Most hot springs are known in the media for their warm water that humans (and animals!) can soak in comfortably. Japan, which sits along a subduction zone with significant volcanic activity, has built a rich culture surrounding hot springs. Some hot springs contain unique concentrations of dissolved elements and minerals that have softened skin and (reportedly) relaxed tired muscles.

White "snow monkeys" are relaxing in the Jigokudani hot spring in snowy, Nagano Japan.
Figure 4.7.4. Snow monkeys, or Japanese Macaques, bathe in the hot springs of Nagano, Japan.

Nevertheless, if you encounter a hot spring, DO NOT step into it, unless it has been approved as safe for human use! A lot of hot springs are extremely acidic, or extremely alkaline, both will burn you. Others are boiling hot or contain toxic gases and chemicals. Nearly every year, there is a report of a tourist death or severe injury at Yellowstone National Park due to attempted bathing in the hot springs. In some of these unfortunate circumstances, the bodies of these individuals are dissolved in acidic, boiling water within a day.

A warning bulletin at Yellowstone national park depicts a frightened child stepping on a geyser after wandering off the pathway. These warnings are meant to dissuade tourists from wandering into the deadly hot springs.
Figure 4.7.5. A bulletin announcement for all national and international tourists to avoid stepping off the pathways at Yellowstone National Park.


There are many hot springs throughout the United States, and Arizona is no exception! Although most of our Northern Arizona volcanoes are extinct, hot springs can also be created by a high geothermal gradient. When that warm water rises, it can have the same therapeutic benefits as springs in Japan. Two popular destinations are Castle Hot Springs (60 miles from Phoenix) and Verde Hot Springs (100 miles away from Phoenix, Fig. 4.7.6). The hot springs in our state were traditionally believed by the Apache and Yavapai to hold healing properties [16], and should you experience an Arizona hot spring (maybe not in the summer) it will be easy to understand why!

Verde Hot Springs is a naturally-occurring deep spring of hot water people can bathe in off a hiking trail at Camp Verde near Prescott.
Figure 4.7.6. Verde Hot Springs is a narrow, but deep pool of naturally-occurring hot water that can be found off a hiking trail in Camp Verde near Prescott.

A Wealth of Resources

Most volcanic activity is great for business. Pompeii and Mount Vesuvius. The Hawaiian Islands. Arequipa and El Misti. Tokyo and Fuji-san. Historically, there have been many civilizations around volcanoes, and this was not bad luck or coincidence. When lava cools, it becomes igneous rock. When igneous rock is eventually weathered, it provides the land with fertile soil for agriculture.

Volcanoes also leave deposits of precious minerals such as gold, silver, copper, lead, zinc, iron, and nickel. Many of these are precipitated by the “black-smoker” hydrothermal vents. Volcanoes more commonly deposit igneous rocks such as granite that have been used as sturdy building materials.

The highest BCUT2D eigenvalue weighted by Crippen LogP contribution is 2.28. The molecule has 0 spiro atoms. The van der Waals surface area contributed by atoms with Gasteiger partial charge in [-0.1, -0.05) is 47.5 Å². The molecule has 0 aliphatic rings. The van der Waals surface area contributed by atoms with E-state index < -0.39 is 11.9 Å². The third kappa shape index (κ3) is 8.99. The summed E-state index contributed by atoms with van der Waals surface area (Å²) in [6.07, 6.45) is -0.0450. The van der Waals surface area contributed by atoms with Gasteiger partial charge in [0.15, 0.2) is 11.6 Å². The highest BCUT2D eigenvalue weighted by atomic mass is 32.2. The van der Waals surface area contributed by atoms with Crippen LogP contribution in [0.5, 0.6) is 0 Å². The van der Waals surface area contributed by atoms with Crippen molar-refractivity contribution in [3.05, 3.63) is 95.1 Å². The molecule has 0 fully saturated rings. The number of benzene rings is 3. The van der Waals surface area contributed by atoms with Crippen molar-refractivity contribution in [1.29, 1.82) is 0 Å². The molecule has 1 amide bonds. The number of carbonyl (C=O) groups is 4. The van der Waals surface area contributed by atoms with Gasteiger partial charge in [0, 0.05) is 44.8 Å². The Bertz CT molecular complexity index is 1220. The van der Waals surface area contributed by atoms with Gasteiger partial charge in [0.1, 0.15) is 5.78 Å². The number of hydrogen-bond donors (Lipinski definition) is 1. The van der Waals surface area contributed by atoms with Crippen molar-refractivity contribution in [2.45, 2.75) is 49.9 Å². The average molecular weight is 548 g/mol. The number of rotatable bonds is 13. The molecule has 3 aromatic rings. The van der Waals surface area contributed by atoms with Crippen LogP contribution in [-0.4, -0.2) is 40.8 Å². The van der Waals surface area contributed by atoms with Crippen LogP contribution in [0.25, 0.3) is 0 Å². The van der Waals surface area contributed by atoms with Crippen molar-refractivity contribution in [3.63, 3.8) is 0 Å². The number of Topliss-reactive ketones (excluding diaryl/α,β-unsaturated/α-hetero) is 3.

A wall made of granite bricks cemented together
Figure 4.7.7. Granite is a popular building material in construction because the minerals that compose this rock naturally resist weathering from humid weather, rain, and snow. Granite is both hard and durable.

Some of the most amazing landscapes are near volcanoes because volcanic activity builds land and creates breathtaking scenery. The volcanoes themselves are economically vital for many regions because of the recreational activity and tourism they bring [1]. As terrifying as an eruption at Yellowstone may be, this region is one of the most frequented parks by international tourists in the United States!

Sunset Crater has a dedicated visitor center with a walkable path for tourists near the lava fields. Pictured here is an interactive exhibit for tourists at the visitor's center.
Figure 4.7.8. There are visitor centers and gift shops associated with volcanic sites like Sunset Crater.

Geothermal Energy

Figure 4.7.9.Geothermal Energy”  Creative Commons Attribution-ShareAlike 4.0 International.

Geothermal energy is becoming a rising alternative source of energy. “Geothermal” references the fact that heat is being sources from the Earth, or in this situation, volcanic activity at depth. Volcanic activity generates heat, which can be harnessed to create electricity [1]. In some regions, there is enough geothermal power to completely replace our more traditional methods of generating electricity such as burning fossil fuels, and this method does not produce additional greenhouse gases.

Which regions would benefit most from geothermal energy? Follow the volcanoes. Hawaii, particularly at the world’s most active volcano of Kilauea, is an excellent source of American geothermal energy. Iceland also significantly benefits from this natural resource since it sits along the Mid-Atlantic Ridge. Around 85% of the homes in that country are already powered by geothermal energy [17].

Fig. 4.7.10. “Nesjavellir Power Station in Southwest Iceland” is licensed under Public Domain.


Share This Book